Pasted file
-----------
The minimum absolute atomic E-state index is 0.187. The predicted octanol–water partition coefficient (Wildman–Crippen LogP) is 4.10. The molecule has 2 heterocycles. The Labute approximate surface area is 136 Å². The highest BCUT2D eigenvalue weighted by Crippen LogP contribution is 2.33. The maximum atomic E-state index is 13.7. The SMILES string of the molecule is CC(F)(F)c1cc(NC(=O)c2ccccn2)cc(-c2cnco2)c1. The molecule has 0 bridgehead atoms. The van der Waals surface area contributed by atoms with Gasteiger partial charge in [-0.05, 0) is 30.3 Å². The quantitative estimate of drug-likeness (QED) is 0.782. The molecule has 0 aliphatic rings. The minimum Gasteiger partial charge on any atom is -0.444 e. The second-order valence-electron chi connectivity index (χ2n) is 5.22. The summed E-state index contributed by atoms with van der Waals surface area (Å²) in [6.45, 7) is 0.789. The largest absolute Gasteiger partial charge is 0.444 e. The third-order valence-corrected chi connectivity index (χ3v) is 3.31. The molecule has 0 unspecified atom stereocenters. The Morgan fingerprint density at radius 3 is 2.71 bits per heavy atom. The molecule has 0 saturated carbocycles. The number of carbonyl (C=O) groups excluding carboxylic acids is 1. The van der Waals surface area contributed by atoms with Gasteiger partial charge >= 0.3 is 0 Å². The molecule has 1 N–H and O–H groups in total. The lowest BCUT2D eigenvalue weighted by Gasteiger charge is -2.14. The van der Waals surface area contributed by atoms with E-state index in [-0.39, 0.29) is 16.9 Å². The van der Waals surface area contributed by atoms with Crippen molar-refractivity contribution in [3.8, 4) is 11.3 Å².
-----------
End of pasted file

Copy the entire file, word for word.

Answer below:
The minimum absolute atomic E-state index is 0.187. The predicted octanol–water partition coefficient (Wildman–Crippen LogP) is 4.10. The molecule has 2 heterocycles. The Labute approximate surface area is 136 Å². The highest BCUT2D eigenvalue weighted by Crippen LogP contribution is 2.33. The maximum atomic E-state index is 13.7. The SMILES string of the molecule is CC(F)(F)c1cc(NC(=O)c2ccccn2)cc(-c2cnco2)c1. The molecule has 0 bridgehead atoms. The van der Waals surface area contributed by atoms with Gasteiger partial charge in [-0.05, 0) is 30.3 Å². The quantitative estimate of drug-likeness (QED) is 0.782. The molecule has 0 aliphatic rings. The minimum Gasteiger partial charge on any atom is -0.444 e. The second-order valence-electron chi connectivity index (χ2n) is 5.22. The summed E-state index contributed by atoms with van der Waals surface area (Å²) in [6.45, 7) is 0.789. The largest absolute Gasteiger partial charge is 0.444 e. The third-order valence-corrected chi connectivity index (χ3v) is 3.31. The molecule has 0 unspecified atom stereocenters. The Morgan fingerprint density at radius 3 is 2.71 bits per heavy atom. The molecule has 0 saturated carbocycles. The number of carbonyl (C=O) groups excluding carboxylic acids is 1. The van der Waals surface area contributed by atoms with Gasteiger partial charge >= 0.3 is 0 Å². The molecule has 1 N–H and O–H groups in total. The lowest BCUT2D eigenvalue weighted by Gasteiger charge is -2.14. The van der Waals surface area contributed by atoms with E-state index in [-0.39, 0.29) is 16.9 Å². The van der Waals surface area contributed by atoms with Crippen molar-refractivity contribution in [3.8, 4) is 11.3 Å².